In the psychedelic twilight near Comercial grocery store, everything turns indigo, orange, and verde, verde, verde. Yellow gingham tablecloth at El Charro, y uno Pacifico, despues de visitar a Alma. Alma the healer, who works from her bright tangerine home on a side street off the beach in Manzanillo, Mexico.
“I am going to check your soul,” she said, and pressed on my sternum. I cried. For much of the first ten minutes. She told me I don’t let my mind rest when I go to bed—“necesitas descansar la mente”—and that I need to let go of the past. These are clichés only now, as I write them. Coming from her, in that dusty mint green room, with the Spanish chant playing and Jesus in a shrine watching, every word, every touch of her hands, was a discovery, a moment of sheer, almost unbelievable newness. Cracked tile and one burning candle.
I lay on the table, in striped underwear with a white sheet covering my breasts while she pushed on my pubic bone “con permiso de Usted y de Dios.” A quick muttered line, asking permission from me and God to touch my womanhood. I did feel different, better, calmer after an hour with her. Any massage will do this—but they don’t have Alma’s children poking heads through the door to ask about a phone call, don’t have that perfect vocal chant in the background (not new agey, not sterile), don’t have the cars and trucks driving by, don’t have the unfiltered, unconditioned air. Que perfecto, para mi. A massage occurring in life, not as an escape from it. This is what I looked like directly afterwards. Rumpled and curious.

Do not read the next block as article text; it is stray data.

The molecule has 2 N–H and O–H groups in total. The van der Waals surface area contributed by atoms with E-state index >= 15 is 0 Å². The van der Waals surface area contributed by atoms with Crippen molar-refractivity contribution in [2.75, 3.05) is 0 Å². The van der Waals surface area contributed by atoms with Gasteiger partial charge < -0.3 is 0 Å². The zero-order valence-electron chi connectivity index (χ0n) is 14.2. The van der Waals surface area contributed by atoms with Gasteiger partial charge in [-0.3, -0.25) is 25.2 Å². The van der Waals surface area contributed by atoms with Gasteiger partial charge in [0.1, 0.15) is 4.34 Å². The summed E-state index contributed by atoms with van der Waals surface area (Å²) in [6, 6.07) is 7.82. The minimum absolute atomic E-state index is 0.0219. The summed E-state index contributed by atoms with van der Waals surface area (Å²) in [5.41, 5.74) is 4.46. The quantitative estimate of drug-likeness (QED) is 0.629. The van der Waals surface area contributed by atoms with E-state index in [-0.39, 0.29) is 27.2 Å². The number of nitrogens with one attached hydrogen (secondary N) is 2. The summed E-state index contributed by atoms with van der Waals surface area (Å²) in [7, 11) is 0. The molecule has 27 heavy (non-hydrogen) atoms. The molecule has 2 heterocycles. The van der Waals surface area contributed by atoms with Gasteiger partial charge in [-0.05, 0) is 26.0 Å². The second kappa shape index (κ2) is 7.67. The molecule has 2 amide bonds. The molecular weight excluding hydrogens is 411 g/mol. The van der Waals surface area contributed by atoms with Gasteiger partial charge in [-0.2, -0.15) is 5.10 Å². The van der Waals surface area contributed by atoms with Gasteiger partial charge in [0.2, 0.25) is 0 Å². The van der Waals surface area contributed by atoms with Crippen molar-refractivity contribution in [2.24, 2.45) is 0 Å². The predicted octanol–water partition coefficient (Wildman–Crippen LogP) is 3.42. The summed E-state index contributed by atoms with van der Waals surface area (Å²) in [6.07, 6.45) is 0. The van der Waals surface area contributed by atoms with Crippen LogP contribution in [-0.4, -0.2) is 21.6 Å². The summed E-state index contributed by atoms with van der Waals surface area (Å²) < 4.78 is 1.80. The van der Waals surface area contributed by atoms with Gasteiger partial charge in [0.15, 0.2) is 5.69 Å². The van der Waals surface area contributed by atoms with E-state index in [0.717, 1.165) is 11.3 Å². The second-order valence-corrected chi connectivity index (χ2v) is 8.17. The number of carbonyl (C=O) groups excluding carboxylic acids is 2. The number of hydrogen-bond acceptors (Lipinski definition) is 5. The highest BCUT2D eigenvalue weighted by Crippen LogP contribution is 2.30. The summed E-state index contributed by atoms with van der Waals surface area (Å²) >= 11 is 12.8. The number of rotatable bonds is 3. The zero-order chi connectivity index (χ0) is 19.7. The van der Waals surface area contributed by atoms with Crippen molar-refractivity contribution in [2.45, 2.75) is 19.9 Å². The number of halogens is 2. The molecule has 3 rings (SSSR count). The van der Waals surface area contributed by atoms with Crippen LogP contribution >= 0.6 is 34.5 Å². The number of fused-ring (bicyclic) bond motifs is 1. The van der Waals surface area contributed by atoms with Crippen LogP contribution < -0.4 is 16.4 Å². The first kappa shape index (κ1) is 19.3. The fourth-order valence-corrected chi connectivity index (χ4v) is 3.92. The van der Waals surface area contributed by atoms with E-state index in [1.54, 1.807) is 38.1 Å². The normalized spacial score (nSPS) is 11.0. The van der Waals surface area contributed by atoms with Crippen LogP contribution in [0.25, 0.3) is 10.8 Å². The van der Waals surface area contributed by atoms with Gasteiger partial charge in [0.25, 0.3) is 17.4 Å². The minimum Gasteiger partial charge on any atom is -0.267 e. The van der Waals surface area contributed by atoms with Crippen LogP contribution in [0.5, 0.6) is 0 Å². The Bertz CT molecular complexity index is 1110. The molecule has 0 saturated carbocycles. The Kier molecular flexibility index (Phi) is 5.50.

Ahora, Pacifico with lime and chunky sea salt. Taco especial de Adobada. Across the street, people watch a soccer game projected on the side wall of the Office Max.
Due to a fortuitous mix of the generosity of family friends Annemeike and Tom and the impractical exuberance of our own decision-making, I am in Manzanillo with Lindsey and Anthony. We live in a white marble apartment, in a tower of soft round rooms called Burgos II, on a hillside from which we can see Playa Audiencia and a peninsula called The Elephant.
One day, we went to a beach town called Barra de la Navidad.
An hour drive in our new friend Diyana’s yellow jeep through rainforest and shacktowns held up by tarps and ropes. It’s crowded with banana plants and palm trees and the brick and plaster homes are painted bright teal, pink, orange, royal blue. Hand lettered signs on every store. Fruit stands with piles of coconut, mango, prickly pear. Jackfruit hanging from the awnings like dead armadillos. Diyana is from Jordan and her soundtrack is middle eastern pop—the kind of sexy belly dance beat and electric bass you’d hear in a suave New York lounge called Tantra. Incongruity works here—I love the sounds of the drums as we careen through red lights on newly paved Mexican roads. Thatched roof and rainclouds. We drive through miles of overwhelming green—climbing vines and unruly orchards of coconut palms and banana plants. Life creeps into and over everything.